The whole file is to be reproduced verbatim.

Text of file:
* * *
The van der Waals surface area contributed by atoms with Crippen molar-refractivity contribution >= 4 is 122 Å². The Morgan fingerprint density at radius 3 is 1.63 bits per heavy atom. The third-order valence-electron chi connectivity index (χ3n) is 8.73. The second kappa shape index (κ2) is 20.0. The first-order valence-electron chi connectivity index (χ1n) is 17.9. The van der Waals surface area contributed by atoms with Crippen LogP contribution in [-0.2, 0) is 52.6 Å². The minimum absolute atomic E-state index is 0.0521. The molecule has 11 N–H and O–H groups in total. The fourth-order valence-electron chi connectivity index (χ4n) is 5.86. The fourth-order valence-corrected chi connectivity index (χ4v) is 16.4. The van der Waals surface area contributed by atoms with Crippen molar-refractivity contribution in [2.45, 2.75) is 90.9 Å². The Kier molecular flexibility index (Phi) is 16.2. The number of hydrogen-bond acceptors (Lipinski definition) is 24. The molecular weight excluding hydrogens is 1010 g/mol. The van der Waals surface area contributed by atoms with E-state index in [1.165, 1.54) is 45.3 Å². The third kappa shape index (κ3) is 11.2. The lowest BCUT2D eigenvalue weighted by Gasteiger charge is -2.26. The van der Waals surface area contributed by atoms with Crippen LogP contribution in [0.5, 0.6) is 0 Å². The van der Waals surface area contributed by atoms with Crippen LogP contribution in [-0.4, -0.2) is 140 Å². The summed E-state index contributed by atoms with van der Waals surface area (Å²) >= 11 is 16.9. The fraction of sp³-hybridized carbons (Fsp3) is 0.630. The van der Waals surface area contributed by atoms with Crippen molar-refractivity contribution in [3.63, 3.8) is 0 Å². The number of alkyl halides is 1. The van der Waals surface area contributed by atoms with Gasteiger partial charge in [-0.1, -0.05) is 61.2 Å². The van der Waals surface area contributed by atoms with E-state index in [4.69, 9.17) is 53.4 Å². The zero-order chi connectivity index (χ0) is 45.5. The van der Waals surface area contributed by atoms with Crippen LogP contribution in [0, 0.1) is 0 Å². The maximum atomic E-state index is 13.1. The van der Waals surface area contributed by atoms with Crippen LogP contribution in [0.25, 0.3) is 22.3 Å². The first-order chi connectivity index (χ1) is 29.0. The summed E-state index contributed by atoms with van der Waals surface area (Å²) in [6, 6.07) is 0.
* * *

The van der Waals surface area contributed by atoms with Crippen molar-refractivity contribution >= 4 is 122 Å². The Morgan fingerprint density at radius 3 is 1.63 bits per heavy atom. The third-order valence-electron chi connectivity index (χ3n) is 8.73. The second kappa shape index (κ2) is 20.0. The first-order valence-electron chi connectivity index (χ1n) is 17.9. The van der Waals surface area contributed by atoms with Crippen LogP contribution in [-0.2, 0) is 52.6 Å². The minimum absolute atomic E-state index is 0.0521. The molecule has 11 N–H and O–H groups in total. The fourth-order valence-electron chi connectivity index (χ4n) is 5.86. The fourth-order valence-corrected chi connectivity index (χ4v) is 16.4. The van der Waals surface area contributed by atoms with Crippen molar-refractivity contribution in [2.45, 2.75) is 90.9 Å². The Kier molecular flexibility index (Phi) is 16.2. The number of hydrogen-bond acceptors (Lipinski definition) is 24. The molecular weight excluding hydrogens is 1010 g/mol. The van der Waals surface area contributed by atoms with E-state index in [1.165, 1.54) is 45.3 Å². The third kappa shape index (κ3) is 11.2. The lowest BCUT2D eigenvalue weighted by Gasteiger charge is -2.26. The van der Waals surface area contributed by atoms with Crippen LogP contribution in [0.5, 0.6) is 0 Å². The van der Waals surface area contributed by atoms with Crippen LogP contribution in [-0.4, -0.2) is 140 Å². The summed E-state index contributed by atoms with van der Waals surface area (Å²) >= 11 is 16.9. The fraction of sp³-hybridized carbons (Fsp3) is 0.630. The van der Waals surface area contributed by atoms with Crippen molar-refractivity contribution in [3.63, 3.8) is 0 Å². The number of alkyl halides is 1. The van der Waals surface area contributed by atoms with Gasteiger partial charge in [-0.1, -0.05) is 61.2 Å². The van der Waals surface area contributed by atoms with E-state index in [4.69, 9.17) is 53.4 Å². The zero-order chi connectivity index (χ0) is 45.5. The van der Waals surface area contributed by atoms with Crippen LogP contribution in [0, 0.1) is 0 Å². The maximum atomic E-state index is 13.1. The van der Waals surface area contributed by atoms with Crippen LogP contribution in [0.25, 0.3) is 22.3 Å². The first-order chi connectivity index (χ1) is 29.0. The summed E-state index contributed by atoms with van der Waals surface area (Å²) in [6, 6.07) is 0.